(b) withdrawing a product enriched in hydrogen and depleted in said other component from said adsorber bed at a point downstream of the second adsorption zone; and
(c) regenerating said adsorber bed by interrupting the flow of said feed, desorbing said other component by reducing the pressure in said adsorber to a pressure below said adsorption pressure and in a range from about 1 to about 500 psia and recovering a regenerant stream comprising said other component.
28. The process of claim 27 wherein said particulate adsorbent material in the first adsorption zone further comprises silica gel.
29. The process of claim 28 wherein said silica gel is substantially segregated from said activated carbon.
30. The process of claim 27 wherein the second adsorption zone comprises less than about one-third of the total volume of adsorbent contained in said adsorber bed.
31. The process of claim 27 comprising passing said feed through said adsorber bed at a molar flux of from about 10 to about 100 lb mol/hr/ft2.
32. The process of claim 27 comprising passing said feed through said adsorber bed at a temperature of from about 50° to about 150° F. and at a pressure of from about 200 to about 400 psia and desorbing said other component by reducing the pressure in said adsorber to from about 14.7 to about 50 psia.
33. The process of claim 27 wherein said feed comprises from about 20 to about 99 mol % hydrogen and from about 0.1 to about 10 mol % carbon monoxide.
34. The process of claim 33 wherein said product has less than about 10 parts per million of carbon monoxide.
Description
FIELD OF THE INVENTION

This invention generally relates to an adsorption process and more specifically to vapor phase adsorption processes for the separation of a first component from a mixture of the first component with at least one other component wherein adsorption zones containing adsorbents having different particle sizes are utilized.

BACKGROUND OF THE INVENTION

Adsorption processes have been effectively utilized for a number of years to perform both bulk separations and purification separations in a variety of technology areas, e.g., hydrocarbon processing, hydrogen purification, air separation and pollution control. Despite the diversity of processes and particular applications, most adsorption processes are influenced by mass transfer limitations to one extent or another.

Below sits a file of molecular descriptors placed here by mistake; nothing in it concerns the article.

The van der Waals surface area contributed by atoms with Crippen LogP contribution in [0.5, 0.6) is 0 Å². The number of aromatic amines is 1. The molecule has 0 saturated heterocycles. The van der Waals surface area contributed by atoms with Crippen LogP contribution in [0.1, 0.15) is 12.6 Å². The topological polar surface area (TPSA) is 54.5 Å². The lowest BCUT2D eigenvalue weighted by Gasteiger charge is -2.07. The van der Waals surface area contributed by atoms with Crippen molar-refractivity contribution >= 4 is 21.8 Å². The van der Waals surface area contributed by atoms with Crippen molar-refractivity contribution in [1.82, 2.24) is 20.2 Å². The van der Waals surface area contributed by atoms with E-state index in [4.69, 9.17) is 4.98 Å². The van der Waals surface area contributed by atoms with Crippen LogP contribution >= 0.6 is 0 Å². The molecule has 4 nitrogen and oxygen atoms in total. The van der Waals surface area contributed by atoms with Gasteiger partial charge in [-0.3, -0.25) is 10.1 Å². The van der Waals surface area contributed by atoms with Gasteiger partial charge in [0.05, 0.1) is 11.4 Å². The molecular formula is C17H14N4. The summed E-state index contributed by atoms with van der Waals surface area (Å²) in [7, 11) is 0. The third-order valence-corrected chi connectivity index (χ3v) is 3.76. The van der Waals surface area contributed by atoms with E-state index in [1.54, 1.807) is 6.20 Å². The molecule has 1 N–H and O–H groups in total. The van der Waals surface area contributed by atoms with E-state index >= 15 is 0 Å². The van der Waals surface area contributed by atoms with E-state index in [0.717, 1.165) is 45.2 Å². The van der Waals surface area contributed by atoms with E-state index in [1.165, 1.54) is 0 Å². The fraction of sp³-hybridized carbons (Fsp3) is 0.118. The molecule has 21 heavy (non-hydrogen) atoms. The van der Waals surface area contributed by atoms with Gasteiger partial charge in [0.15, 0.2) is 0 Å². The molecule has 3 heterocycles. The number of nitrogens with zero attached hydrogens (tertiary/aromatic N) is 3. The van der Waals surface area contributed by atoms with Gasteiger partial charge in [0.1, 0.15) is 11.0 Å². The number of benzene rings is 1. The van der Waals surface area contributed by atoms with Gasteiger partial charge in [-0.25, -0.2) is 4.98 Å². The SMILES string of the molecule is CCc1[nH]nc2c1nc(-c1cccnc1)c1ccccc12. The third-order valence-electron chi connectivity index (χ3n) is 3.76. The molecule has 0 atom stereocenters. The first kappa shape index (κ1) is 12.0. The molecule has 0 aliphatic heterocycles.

When a feed mixture is passed through an adsorber bed containing an activated adsorbent, i.e., one having adsorption capacity for at least one component present in the feed mixture, at suitable adsorption conditions, a mass transfer zone is established and advances through the adsorber bed as more feed is passed through the adsorbed bed. The term "mass transfer zone" is generally accepted in the art and denotes that section of the adsorber bed which is undergoing dynamic changes in both adsorbent loading of the adsorbate, i.e., component being adsorbed, and concentration of the adsorbate in the feed mixture. That is, at the leading edge of the mass transfer zone, and ahead of it, the adsorbate concentration is reduced relative to the feed and is substantially in equilibrium with the activated adsorbent, and at the trailing edge of the mass transfer zone, and behind it, the adsorbate concentration is substantially equal to that in the feed mixture and the adsorbent is substantially loaded to capacity with the adsorbate. The portion of the adsorbed bed behind the mass transfer zone is generally known as the equilibrium zone. See, for example, the discussion of mass transfer zone concepts and related adsorption topics in the publications: Lukchis, Adsorption Systems, Part I-Design by Mass-Transfer-Zone Concept, Chemical Engineering, June 11, 1973 at pp. 111-116; Lukchis, Adsorption Systems, Part II-Equipment Design, Chemical Engineering, July 9, 1973 at pp. 83-87; Lukchis, Adsorption Systems, Part III-Adsorbent Regeneration, Chemical Engineering, Aug. 6, 1973 at pp. 83-90.